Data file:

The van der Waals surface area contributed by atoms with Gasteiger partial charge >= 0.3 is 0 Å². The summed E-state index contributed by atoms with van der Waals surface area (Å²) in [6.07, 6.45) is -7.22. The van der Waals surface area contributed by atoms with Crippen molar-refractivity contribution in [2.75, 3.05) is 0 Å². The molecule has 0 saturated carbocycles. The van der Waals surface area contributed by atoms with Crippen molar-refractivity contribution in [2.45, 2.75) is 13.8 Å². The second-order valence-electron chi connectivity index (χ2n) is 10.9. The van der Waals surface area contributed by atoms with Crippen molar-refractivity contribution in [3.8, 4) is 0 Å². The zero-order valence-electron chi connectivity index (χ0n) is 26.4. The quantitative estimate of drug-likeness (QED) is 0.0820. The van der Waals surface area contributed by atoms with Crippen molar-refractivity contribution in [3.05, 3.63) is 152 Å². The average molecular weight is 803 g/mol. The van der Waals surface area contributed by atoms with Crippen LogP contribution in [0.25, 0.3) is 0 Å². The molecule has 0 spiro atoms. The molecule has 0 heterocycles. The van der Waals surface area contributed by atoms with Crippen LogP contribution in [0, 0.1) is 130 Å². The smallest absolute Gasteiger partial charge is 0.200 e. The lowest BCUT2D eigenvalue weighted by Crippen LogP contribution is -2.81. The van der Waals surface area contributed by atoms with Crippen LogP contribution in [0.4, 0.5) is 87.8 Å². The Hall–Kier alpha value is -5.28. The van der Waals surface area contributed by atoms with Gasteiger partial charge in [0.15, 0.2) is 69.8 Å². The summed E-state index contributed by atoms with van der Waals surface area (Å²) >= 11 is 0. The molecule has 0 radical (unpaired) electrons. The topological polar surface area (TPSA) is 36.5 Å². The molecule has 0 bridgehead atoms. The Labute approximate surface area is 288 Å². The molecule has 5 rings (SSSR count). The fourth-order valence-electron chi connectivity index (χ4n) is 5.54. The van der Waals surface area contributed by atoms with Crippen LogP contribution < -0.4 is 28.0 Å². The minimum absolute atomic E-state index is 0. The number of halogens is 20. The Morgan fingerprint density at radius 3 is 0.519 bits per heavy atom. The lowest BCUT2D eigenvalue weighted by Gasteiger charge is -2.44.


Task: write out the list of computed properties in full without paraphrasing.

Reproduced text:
The van der Waals surface area contributed by atoms with Gasteiger partial charge >= 0.3 is 0 Å². The summed E-state index contributed by atoms with van der Waals surface area (Å²) in [6.07, 6.45) is -7.22. The van der Waals surface area contributed by atoms with Crippen molar-refractivity contribution in [2.75, 3.05) is 0 Å². The molecule has 0 saturated carbocycles. The van der Waals surface area contributed by atoms with Crippen molar-refractivity contribution in [2.45, 2.75) is 13.8 Å². The second-order valence-electron chi connectivity index (χ2n) is 10.9. The van der Waals surface area contributed by atoms with Crippen molar-refractivity contribution in [3.8, 4) is 0 Å². The zero-order valence-electron chi connectivity index (χ0n) is 26.4. The quantitative estimate of drug-likeness (QED) is 0.0820. The van der Waals surface area contributed by atoms with Crippen molar-refractivity contribution in [3.05, 3.63) is 152 Å². The average molecular weight is 803 g/mol. The van der Waals surface area contributed by atoms with Crippen LogP contribution in [0.25, 0.3) is 0 Å². The molecule has 0 spiro atoms. The molecule has 0 heterocycles. The van der Waals surface area contributed by atoms with Crippen LogP contribution in [0, 0.1) is 130 Å². The smallest absolute Gasteiger partial charge is 0.200 e. The lowest BCUT2D eigenvalue weighted by Crippen LogP contribution is -2.81. The van der Waals surface area contributed by atoms with Crippen LogP contribution in [0.4, 0.5) is 87.8 Å². The Hall–Kier alpha value is -5.28. The van der Waals surface area contributed by atoms with Gasteiger partial charge in [0.15, 0.2) is 69.8 Å². The summed E-state index contributed by atoms with van der Waals surface area (Å²) >= 11 is 0. The molecule has 0 radical (unpaired) electrons. The topological polar surface area (TPSA) is 36.5 Å². The molecule has 0 bridgehead atoms. The Labute approximate surface area is 288 Å². The molecule has 5 rings (SSSR count). The fourth-order valence-electron chi connectivity index (χ4n) is 5.54. The van der Waals surface area contributed by atoms with Crippen LogP contribution < -0.4 is 28.0 Å². The minimum absolute atomic E-state index is 0. The number of halogens is 20. The Morgan fingerprint density at radius 3 is 0.519 bits per heavy atom. The lowest BCUT2D eigenvalue weighted by Gasteiger charge is -2.44.